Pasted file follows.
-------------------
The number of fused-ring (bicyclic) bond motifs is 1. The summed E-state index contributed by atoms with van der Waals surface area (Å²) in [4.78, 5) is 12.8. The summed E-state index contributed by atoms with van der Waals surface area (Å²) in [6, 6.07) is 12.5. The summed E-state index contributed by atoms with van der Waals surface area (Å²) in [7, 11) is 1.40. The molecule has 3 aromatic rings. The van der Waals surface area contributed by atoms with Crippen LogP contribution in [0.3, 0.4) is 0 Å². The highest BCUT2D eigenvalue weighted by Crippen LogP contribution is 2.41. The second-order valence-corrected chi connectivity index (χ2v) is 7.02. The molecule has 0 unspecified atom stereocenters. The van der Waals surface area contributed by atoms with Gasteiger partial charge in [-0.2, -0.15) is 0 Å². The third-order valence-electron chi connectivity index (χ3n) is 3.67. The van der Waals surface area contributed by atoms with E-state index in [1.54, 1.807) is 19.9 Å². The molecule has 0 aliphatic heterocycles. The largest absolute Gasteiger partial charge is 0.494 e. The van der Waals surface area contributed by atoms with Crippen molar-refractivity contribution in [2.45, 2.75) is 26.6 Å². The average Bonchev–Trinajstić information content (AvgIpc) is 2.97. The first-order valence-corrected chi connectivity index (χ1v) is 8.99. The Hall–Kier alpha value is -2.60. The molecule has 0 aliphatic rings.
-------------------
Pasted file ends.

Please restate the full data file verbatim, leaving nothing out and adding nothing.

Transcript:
The number of fused-ring (bicyclic) bond motifs is 1. The summed E-state index contributed by atoms with van der Waals surface area (Å²) in [4.78, 5) is 12.8. The summed E-state index contributed by atoms with van der Waals surface area (Å²) in [6, 6.07) is 12.5. The summed E-state index contributed by atoms with van der Waals surface area (Å²) in [7, 11) is 1.40. The molecule has 3 aromatic rings. The van der Waals surface area contributed by atoms with Crippen LogP contribution in [0.3, 0.4) is 0 Å². The highest BCUT2D eigenvalue weighted by Crippen LogP contribution is 2.41. The second-order valence-corrected chi connectivity index (χ2v) is 7.02. The molecule has 0 unspecified atom stereocenters. The van der Waals surface area contributed by atoms with Gasteiger partial charge in [-0.2, -0.15) is 0 Å². The third-order valence-electron chi connectivity index (χ3n) is 3.67. The van der Waals surface area contributed by atoms with E-state index in [1.54, 1.807) is 19.9 Å². The molecule has 0 aliphatic heterocycles. The largest absolute Gasteiger partial charge is 0.494 e. The van der Waals surface area contributed by atoms with Crippen molar-refractivity contribution in [2.45, 2.75) is 26.6 Å². The average Bonchev–Trinajstić information content (AvgIpc) is 2.97. The first-order valence-corrected chi connectivity index (χ1v) is 8.99. The Hall–Kier alpha value is -2.60. The molecule has 0 aliphatic rings.